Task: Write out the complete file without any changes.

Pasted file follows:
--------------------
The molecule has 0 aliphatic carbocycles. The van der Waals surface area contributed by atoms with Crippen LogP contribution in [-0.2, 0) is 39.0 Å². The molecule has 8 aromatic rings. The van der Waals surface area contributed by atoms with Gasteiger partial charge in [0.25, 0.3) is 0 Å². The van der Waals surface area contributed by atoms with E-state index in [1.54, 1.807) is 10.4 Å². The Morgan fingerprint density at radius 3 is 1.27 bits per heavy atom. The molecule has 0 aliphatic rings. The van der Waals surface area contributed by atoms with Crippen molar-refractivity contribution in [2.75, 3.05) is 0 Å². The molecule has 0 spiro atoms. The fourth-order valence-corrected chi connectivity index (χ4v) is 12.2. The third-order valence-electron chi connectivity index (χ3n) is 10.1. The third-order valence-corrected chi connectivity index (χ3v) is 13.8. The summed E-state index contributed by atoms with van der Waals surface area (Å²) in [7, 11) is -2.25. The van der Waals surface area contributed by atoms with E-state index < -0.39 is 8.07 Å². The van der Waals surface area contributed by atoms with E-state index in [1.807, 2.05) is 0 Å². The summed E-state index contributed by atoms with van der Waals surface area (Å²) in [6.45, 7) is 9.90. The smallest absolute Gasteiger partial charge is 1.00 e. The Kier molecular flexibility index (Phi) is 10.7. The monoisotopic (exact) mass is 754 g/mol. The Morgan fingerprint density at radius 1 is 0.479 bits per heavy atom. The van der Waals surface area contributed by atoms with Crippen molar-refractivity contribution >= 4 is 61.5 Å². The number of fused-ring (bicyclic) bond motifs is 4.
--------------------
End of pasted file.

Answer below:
The molecule has 0 aliphatic carbocycles. The van der Waals surface area contributed by atoms with Crippen LogP contribution in [-0.2, 0) is 39.0 Å². The molecule has 8 aromatic rings. The van der Waals surface area contributed by atoms with Gasteiger partial charge in [0.25, 0.3) is 0 Å². The van der Waals surface area contributed by atoms with E-state index in [1.54, 1.807) is 10.4 Å². The Morgan fingerprint density at radius 3 is 1.27 bits per heavy atom. The molecule has 0 aliphatic rings. The van der Waals surface area contributed by atoms with Crippen molar-refractivity contribution in [2.75, 3.05) is 0 Å². The molecule has 0 spiro atoms. The fourth-order valence-corrected chi connectivity index (χ4v) is 12.2. The third-order valence-electron chi connectivity index (χ3n) is 10.1. The third-order valence-corrected chi connectivity index (χ3v) is 13.8. The summed E-state index contributed by atoms with van der Waals surface area (Å²) in [7, 11) is -2.25. The van der Waals surface area contributed by atoms with E-state index < -0.39 is 8.07 Å². The van der Waals surface area contributed by atoms with E-state index in [1.807, 2.05) is 0 Å². The summed E-state index contributed by atoms with van der Waals surface area (Å²) in [6.45, 7) is 9.90. The smallest absolute Gasteiger partial charge is 1.00 e. The Kier molecular flexibility index (Phi) is 10.7. The monoisotopic (exact) mass is 754 g/mol. The Morgan fingerprint density at radius 1 is 0.479 bits per heavy atom. The van der Waals surface area contributed by atoms with Crippen molar-refractivity contribution >= 4 is 61.5 Å². The number of fused-ring (bicyclic) bond motifs is 4.